Tom Basso: Well, website enjoytheride.world that’s, dot com was taken so I took dot world because I’m talking to Sydney, Australia right now and so that’s one easy way and there’s lots of free interviews, like this interview I hope will eventually be up there and there’s free stuff, there’s some stuff that you can buy, like the ten dollar book on position sizing, there’s a video series that I think goes for like a couple thousand dollars, it’s like a 16 part video series on ‘how to create a trading strategy to suit you’ and there’s lots of other stuff. There’s webinars on all sorts of topics that we’ve recorded and put up there and the site pays for itself, which is great because then I don’t have to dip into my pocket to run a website to help traders but I enjoy doing it it’s kind of in retirement. I’ve been retired now 17 years and I’m it seems like I’m busier than I was when I was trading sometimes on some days but I try to, I do the website because then I don’t have to worry about; like if you’re in Sydney, Australia and you want to come in and first thing in the morning to the website you can get answers to questions without contacting me personally. So, it’s relieved a lot of the pressure on; I was getting five six emails a day asking all sorts of questions and they’d be the same questions over and over again. Now I can refer people to the website and they can find their answers there a little easier and I don’t have to be available 24 hours a day to answer questions. So, that’s been good, that’s one way you can contact me. The other way, I’m on Facebook, best way there is to like @enjoytheride.world I believe is my page. It does you no good to send me a friend request because there’s a limit on friends in Facebook of five thousand and I don’t know where I am I’m not quite there yet but I don’t ever post on my personal page, it really doesn’t there’s no point to being a friend. Then if we want to go to parler.com ‘p-a-r-l-e-r.com’ they’re the newbie kind of twitter look-alike that refuses to censor anything. I post on that as well and I think I’m just @tombasso or something like that. Just search for my name you find it and just follow me there and you’ll get all my stuff. And my email is Tom@trendstat.com, like it has been for about the last three decades.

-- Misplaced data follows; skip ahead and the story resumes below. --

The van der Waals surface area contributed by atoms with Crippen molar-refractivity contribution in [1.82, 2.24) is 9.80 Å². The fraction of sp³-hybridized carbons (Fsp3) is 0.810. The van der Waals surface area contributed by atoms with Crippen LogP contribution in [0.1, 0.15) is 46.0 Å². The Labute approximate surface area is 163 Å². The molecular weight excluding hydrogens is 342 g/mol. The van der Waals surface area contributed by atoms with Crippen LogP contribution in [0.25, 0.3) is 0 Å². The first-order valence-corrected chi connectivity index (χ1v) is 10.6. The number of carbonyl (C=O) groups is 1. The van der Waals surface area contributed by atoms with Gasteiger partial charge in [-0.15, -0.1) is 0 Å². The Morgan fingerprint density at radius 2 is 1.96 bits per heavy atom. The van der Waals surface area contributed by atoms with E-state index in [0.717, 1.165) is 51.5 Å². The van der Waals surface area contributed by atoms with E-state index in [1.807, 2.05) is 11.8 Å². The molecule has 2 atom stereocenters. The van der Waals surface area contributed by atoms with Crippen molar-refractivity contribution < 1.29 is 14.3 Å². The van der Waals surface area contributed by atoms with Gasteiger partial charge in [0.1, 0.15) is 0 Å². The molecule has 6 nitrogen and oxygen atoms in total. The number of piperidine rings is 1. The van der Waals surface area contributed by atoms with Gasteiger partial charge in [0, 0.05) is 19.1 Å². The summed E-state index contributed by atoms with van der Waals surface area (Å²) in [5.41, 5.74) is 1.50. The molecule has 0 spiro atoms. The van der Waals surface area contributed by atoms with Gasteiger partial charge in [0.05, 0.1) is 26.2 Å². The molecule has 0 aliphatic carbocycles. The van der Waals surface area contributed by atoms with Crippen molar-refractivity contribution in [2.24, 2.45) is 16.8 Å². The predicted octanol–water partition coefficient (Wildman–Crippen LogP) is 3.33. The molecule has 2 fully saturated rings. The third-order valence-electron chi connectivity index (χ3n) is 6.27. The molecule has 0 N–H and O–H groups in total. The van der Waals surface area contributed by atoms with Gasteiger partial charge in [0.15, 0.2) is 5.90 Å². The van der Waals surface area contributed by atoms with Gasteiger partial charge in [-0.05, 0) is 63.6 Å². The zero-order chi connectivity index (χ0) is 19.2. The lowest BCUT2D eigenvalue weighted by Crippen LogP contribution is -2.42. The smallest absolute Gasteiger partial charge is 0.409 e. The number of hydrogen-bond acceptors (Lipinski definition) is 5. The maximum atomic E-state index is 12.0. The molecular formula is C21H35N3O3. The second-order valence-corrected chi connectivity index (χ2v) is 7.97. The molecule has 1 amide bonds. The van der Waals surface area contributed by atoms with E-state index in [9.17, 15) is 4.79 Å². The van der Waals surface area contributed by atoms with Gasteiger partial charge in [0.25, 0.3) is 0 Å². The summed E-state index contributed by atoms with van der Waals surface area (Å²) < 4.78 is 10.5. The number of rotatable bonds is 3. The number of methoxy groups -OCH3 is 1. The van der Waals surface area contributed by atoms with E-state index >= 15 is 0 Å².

Khaled Maziad: That’s great. Thank you so much Tom for your time today. I think you shared with us so much value and so much wisdom and I believe like everyone we’re going to be listening to this one will be listening more and more to it again many times. Thank you so much for your time Tom I really appreciate your time.